HE Saeed Mohammed Al Tayer, managing director and CEO of DEWA, said: “The Dubai 3D Printing Strategy is a unique global initiative to use technology for the service of humanity and promote the status of the UAE and Dubai as a leading hub of 3D printing technology by 2030. ? ?“DEWA’s Innovation Centre includes a number of clean energy R&D laboratories for solar power, smart grids, energy efficiency research, drone research, and solar-powered desalination. The total investment on the centre will be AED500M ($136M).”

House building made child’s play

Singapore will be also employing the technology, but this time in the construction of public residential developments.

To address the housing demand in the country the novel method of construction is on the table, as 80% of the country’s residents live in government-owned buildings.

Plans are being made with the Singapore Centre for 3D Printing to test the feasibility of 3D printing public units storey-by-storey, off-site, before assembling them at their destination.

Professor Chua Chee Kai, executive director of the Singapore Centre for 3D Printing, told GovInsider: “The idea is to print them maybe a unit at a time. So if you have a 10-storey building, you will probably do one storey at a time. These will be transported to the construction site where they will be stacked up like Lego.”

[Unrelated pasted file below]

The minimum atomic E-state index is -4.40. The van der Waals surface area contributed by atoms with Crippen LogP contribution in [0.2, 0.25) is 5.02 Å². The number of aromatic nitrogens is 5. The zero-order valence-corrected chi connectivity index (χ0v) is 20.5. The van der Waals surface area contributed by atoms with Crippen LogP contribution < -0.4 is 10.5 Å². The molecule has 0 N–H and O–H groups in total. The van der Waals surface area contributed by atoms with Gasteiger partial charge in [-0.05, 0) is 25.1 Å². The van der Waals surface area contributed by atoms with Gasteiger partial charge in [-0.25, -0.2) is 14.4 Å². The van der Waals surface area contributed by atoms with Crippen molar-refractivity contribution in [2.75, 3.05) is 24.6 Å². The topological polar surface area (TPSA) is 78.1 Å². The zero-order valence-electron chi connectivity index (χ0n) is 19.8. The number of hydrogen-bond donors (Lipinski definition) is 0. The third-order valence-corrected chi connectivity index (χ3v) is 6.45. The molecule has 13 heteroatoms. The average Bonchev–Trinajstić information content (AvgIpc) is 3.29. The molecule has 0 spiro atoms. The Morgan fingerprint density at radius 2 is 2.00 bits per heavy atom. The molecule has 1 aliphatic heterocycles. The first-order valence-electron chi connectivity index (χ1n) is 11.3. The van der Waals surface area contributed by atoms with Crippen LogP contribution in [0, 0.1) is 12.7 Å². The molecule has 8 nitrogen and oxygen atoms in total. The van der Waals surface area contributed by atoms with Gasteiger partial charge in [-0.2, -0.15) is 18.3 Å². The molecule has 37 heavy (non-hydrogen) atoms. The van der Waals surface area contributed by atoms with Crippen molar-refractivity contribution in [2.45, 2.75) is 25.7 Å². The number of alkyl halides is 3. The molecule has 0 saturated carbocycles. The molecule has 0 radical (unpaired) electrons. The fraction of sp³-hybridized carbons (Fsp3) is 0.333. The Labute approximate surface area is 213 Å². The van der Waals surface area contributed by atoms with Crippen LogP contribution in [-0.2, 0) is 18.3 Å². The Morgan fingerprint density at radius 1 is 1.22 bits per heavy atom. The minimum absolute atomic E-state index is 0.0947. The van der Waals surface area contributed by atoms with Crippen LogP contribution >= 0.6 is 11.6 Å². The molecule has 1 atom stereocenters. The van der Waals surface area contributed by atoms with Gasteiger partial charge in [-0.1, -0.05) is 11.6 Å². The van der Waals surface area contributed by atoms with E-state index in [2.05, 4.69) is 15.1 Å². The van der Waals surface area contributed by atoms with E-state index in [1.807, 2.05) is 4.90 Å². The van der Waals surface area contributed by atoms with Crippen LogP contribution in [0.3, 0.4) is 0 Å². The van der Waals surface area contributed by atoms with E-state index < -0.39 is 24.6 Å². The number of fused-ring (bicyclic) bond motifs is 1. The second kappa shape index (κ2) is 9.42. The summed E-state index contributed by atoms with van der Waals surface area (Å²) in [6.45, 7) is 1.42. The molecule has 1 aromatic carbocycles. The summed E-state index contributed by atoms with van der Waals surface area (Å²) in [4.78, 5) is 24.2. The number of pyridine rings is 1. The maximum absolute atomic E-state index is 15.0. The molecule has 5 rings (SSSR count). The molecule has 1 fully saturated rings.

The centre has plans to build a test-bed prototype in three years’ time using concrete 3D printers. With the country’s construction industry still very dependent on traditional methods and on foreign labour, this type of technology is still in its beginning stages in the country and because of that, said Chua Chee Kai, they have to develop 3D printers and printable concrete from scratch.

The country seems to be moving forward in that direction with the recent opening of a new 3D Printing Centre by Nanyang technological University (NTU).

NTU’s president, professor Bertil Anderson said: “At NTU, we have some of the world’s leading scientists and engineers in this field to research, develop and facilitate industry adoption of 3D printing applications to strengthen Singapore’s economy and better the lives of people. 

“We aim to groom the next generation of 3D printing engineers so as to grow the much needed manpower for this rapidly developing sector.”